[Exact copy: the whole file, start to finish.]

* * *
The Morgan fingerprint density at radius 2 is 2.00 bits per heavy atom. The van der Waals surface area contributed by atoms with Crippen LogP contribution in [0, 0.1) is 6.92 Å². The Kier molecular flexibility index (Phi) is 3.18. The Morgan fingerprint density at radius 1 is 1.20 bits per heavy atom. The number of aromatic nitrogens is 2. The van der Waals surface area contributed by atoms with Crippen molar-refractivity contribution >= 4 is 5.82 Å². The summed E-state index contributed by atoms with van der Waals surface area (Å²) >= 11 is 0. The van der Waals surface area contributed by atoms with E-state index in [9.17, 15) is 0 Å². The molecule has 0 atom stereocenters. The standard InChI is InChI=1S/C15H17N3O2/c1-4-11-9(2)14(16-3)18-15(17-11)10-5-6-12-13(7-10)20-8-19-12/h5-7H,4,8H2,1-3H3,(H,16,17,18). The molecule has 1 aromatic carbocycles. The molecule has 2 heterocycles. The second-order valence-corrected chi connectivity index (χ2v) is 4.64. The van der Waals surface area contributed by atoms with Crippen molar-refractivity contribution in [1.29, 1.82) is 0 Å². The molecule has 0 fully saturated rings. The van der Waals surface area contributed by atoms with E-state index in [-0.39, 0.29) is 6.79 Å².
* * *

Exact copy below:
The Morgan fingerprint density at radius 2 is 2.00 bits per heavy atom. The van der Waals surface area contributed by atoms with Crippen LogP contribution in [0, 0.1) is 6.92 Å². The Kier molecular flexibility index (Phi) is 3.18. The Morgan fingerprint density at radius 1 is 1.20 bits per heavy atom. The number of aromatic nitrogens is 2. The van der Waals surface area contributed by atoms with Crippen molar-refractivity contribution >= 4 is 5.82 Å². The summed E-state index contributed by atoms with van der Waals surface area (Å²) >= 11 is 0. The van der Waals surface area contributed by atoms with E-state index in [9.17, 15) is 0 Å². The molecule has 0 atom stereocenters. The standard InChI is InChI=1S/C15H17N3O2/c1-4-11-9(2)14(16-3)18-15(17-11)10-5-6-12-13(7-10)20-8-19-12/h5-7H,4,8H2,1-3H3,(H,16,17,18). The molecule has 1 aromatic carbocycles. The molecule has 2 heterocycles. The second-order valence-corrected chi connectivity index (χ2v) is 4.64. The van der Waals surface area contributed by atoms with Crippen molar-refractivity contribution in [1.29, 1.82) is 0 Å². The molecule has 0 fully saturated rings. The van der Waals surface area contributed by atoms with E-state index in [-0.39, 0.29) is 6.79 Å².